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Laura Pigozzi

Associate Professor, The Cook Family Writing Program

BS, University of Illinois, Champaign-Urbana; MS and PhD, University of Minnesota

Dr. Laura Pigozzi joined the Cook Family Writing Program in the fall 2018. She teaches English 282 (Writing and Speaking in Business), ENG 305 (Science, Medical, and Health Writing), DSGN 106 (Design Thinking and Communication) and Business Communication in various professional masters programs. She holds a PhD in Rhetoric and Scientific & Technical Communication with a doctoral minor in Bioethics from the University of Minnesota. She is trained as a mechanical engineer, with a BS in Mechanical Engineering with a Bioengineering Option from the University of Illinois, Champaign-Urbana. Additionally, Dr. Pigozzi holds Affiliate Faculty status in the Center for Community Health Equity, DePaul University/Rush University.

Dr. Pigozzi’s research stands at the intersection of the rhetoric of health and medicine, technical and professional communication, intercultural communication, and immigrant health. The focus of this work is the well-being of those in the immigrant Latinx community with the goal of improving lives and health. Her work incorporates rhetorical, quantitative, and qualitative analyses to build explanatory, interdisciplinary theories to contribute to this understudied area. Additionally, this work informs a broader understanding of how intercultural and technical communication function and how these fields can work toward social justice.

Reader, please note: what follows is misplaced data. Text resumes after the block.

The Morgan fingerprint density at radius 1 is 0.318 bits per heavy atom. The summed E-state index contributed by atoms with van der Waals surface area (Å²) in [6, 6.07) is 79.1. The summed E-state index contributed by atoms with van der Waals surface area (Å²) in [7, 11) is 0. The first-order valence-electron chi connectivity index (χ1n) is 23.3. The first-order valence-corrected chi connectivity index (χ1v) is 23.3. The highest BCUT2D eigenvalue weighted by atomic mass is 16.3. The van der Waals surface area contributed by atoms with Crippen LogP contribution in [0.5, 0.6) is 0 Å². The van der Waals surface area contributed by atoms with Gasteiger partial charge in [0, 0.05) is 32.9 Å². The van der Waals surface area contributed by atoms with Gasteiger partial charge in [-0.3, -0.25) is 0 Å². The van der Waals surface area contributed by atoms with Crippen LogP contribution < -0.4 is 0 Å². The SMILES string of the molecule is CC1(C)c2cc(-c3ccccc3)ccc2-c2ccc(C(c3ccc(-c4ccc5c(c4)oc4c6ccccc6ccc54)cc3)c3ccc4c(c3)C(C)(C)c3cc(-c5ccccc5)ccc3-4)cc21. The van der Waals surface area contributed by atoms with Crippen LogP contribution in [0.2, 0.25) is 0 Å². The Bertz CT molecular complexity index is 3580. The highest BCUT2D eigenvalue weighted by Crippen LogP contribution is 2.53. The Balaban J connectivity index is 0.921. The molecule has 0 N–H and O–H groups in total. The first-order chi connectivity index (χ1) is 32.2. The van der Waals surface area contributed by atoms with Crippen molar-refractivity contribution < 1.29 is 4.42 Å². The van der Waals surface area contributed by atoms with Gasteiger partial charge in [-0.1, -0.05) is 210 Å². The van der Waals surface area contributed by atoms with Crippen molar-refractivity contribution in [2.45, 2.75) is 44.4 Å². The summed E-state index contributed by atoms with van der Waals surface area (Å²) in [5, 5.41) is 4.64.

Publication highlights:

Pigozzi, L. M. (2022). Nuestra vida en el medio oeste, USA (Our life in the Midwest, USA): Listening to Mexican Immigrants. In N. Small & B. Longo (Eds.), Transnational research in technical communication: Realities and reflections. Albany, NY: Suny Press

Pigozzi, L. M. (2020) Caring for and understanding Latinx patients in health care settings. London, England: Jessica Kingsley Publishers, Ltd.

Pigozzi, L. M. (2018) Negotiating informed consent project: Bueno aconsejar, major remediar (It is good to give advice, but it is better to solve the problem). L. Meloncon & B. Scott (Eds.), Methodologies for the Rhetoric of Health & Medicine (pp 195-213).